Trial Eligibility Key to Young Adult Cancer Patient Participation

Clinical trial eligibility criteria should be based on biological rationale to include participation of teenagers and young adults with cancer

medwireNews: Removing inappropriate age eligibility criteria from oncology clinical trials can help increase the number of teenagers and young adults participating in research, suggests a review published in The Lancet Oncology.

Speaking to medwireNews, lead author Lorna Fern, from the National Cancer Research Institute Teenage and Young Adult Clinical Studies Group, based at University College London in the UK, explained there are “true adolescent cancers” such as Hodgkin’s lymphomas but age eligibility for trials often truncate the age range.

“Patients should be eligible for a study based on the cancer type they have rather than how old they are”, she said.

Trial participation in Great Britain between 2005 and 2010 fell with increasing patient age, from 55% of patients aged 5 to 9 years to 30% of patients aged 15 to 19 years and just 14% of those aged 20 to 24 years.

But participation rates improved overall for children and young adults aged up to 24 years, with the greatest gain over the study period found for those aged 15 to 19 years, at a 13% increase in participation. A smaller, 5% increase was also reported for patients aged 20 to 24 years.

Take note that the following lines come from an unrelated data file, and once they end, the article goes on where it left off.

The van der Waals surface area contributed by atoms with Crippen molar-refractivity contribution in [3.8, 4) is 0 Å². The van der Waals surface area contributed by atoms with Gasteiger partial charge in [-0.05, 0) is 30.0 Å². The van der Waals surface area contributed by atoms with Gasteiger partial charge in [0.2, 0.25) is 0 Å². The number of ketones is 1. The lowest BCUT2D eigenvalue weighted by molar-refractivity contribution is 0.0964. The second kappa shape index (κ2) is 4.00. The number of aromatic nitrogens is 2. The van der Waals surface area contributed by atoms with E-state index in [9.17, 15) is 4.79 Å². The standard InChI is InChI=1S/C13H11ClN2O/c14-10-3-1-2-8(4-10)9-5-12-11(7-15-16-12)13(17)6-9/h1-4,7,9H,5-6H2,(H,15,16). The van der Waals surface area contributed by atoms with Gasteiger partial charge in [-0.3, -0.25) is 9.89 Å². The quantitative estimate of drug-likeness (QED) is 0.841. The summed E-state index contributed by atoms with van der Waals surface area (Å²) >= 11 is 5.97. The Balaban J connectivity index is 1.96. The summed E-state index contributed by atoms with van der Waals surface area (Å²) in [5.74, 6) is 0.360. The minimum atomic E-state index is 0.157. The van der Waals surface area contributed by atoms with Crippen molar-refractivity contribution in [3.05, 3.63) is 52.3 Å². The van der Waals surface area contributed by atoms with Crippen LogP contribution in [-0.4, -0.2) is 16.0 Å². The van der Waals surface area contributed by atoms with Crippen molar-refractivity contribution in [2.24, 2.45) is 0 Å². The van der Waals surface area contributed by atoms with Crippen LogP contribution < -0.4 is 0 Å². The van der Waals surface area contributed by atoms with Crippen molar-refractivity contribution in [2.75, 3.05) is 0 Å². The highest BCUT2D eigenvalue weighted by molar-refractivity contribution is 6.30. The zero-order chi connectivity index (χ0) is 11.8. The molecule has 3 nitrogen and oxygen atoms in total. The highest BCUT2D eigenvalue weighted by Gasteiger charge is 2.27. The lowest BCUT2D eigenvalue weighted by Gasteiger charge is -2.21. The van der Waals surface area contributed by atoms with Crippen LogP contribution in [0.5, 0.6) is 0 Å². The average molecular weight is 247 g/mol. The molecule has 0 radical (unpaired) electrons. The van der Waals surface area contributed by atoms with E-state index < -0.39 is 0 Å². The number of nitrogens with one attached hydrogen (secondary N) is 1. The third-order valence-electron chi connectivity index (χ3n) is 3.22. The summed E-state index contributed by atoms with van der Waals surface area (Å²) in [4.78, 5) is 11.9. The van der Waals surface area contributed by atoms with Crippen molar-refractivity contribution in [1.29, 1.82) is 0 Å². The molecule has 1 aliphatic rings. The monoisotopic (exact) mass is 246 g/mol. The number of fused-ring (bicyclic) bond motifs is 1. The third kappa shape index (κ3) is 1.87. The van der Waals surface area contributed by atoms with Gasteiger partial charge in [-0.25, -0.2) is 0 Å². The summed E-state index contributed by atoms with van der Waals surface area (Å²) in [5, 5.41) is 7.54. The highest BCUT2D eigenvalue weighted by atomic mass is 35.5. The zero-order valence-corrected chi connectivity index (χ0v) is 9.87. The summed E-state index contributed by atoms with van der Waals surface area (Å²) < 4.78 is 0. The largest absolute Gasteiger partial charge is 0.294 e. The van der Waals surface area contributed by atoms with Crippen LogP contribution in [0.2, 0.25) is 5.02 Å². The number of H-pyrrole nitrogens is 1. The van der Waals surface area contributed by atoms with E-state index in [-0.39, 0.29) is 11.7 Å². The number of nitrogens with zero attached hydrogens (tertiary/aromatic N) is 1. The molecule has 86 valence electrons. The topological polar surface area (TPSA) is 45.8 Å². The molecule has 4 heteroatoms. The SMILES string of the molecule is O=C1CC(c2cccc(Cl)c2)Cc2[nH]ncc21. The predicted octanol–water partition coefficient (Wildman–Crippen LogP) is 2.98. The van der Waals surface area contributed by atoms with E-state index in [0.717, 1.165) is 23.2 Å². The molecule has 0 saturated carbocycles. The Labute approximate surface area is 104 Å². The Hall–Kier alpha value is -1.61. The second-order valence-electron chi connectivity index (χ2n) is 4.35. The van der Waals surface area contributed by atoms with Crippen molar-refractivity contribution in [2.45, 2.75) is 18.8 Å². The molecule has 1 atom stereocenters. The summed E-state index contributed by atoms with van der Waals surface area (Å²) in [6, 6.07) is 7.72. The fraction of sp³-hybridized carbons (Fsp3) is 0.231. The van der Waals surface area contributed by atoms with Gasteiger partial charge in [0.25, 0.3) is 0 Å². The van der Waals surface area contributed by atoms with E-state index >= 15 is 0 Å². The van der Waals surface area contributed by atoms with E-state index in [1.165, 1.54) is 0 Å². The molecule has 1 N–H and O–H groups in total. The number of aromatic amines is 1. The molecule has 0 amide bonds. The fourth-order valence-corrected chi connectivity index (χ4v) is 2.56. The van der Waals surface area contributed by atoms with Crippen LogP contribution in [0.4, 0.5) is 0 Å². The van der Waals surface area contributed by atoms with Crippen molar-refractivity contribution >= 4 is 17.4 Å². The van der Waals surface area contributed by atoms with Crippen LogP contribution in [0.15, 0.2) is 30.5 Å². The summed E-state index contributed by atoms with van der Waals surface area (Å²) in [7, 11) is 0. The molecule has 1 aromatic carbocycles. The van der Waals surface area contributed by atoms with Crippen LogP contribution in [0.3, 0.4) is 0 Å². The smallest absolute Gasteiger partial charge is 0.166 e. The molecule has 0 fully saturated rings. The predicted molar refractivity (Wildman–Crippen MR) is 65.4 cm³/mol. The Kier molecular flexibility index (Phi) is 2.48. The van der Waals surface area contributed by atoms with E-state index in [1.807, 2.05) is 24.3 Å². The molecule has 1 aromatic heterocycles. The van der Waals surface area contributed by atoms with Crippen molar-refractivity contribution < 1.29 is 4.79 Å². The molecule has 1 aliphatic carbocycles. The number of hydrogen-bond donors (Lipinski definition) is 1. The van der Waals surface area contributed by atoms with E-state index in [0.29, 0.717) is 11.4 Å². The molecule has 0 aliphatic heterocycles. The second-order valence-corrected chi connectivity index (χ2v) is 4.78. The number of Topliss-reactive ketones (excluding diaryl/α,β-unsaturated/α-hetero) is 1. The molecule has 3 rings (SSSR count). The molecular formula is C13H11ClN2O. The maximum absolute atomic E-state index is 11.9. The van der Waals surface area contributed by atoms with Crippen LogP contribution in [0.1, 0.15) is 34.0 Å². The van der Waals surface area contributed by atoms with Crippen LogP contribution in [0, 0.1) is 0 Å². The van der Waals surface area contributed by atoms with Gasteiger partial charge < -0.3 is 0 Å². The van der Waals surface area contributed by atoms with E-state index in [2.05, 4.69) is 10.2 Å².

Of concern, just six of the 49 studies of cancers commonly found in teenagers and young adults had age eligibility criteria appropriate for the biological age range of the disease or including the full age range of patients affected.

But these trials were more likely to have comparable recruitment rates for patients aged 10 to 14 years and 15 to 19 years than other studies, although a deficit was still found for patients aged 20 to 24 years.

Based on their findings, the team now proposes a conceptual model to improve young adult participation in phase I and II trials and larger randomised studies.

By following the “Five As” framework, researchers can raise Awareness and ensure trials are Available, Accessible and Appropriate for young adults, the researchers say. Involving patients in protocol design can also help make sure trials are Acceptable to young patients who may have different priorities to those of other patient populations.

“The use of age as a barrier to enrolment in clinical trials can be mitigated by appropriate study design; however, this in itself will not be sufficient to improve recruitment”, Lorna Fern told medwireNews.

“Healthcare professionals need to ensure access to new treatments through availability in centres where young people are treated and be empowered to ask young people about taking part in research.”


Fern A, Lewandowski J, Coxon K, et al. Available, accessible, aware, appropriate, and acceptable: a strategy to improve participation of teenagers and young adults in cancer trials. Lancet Oncol 2014; 15(8): e341–e350. doi:10.1016/S1470-2045(14)70113-5

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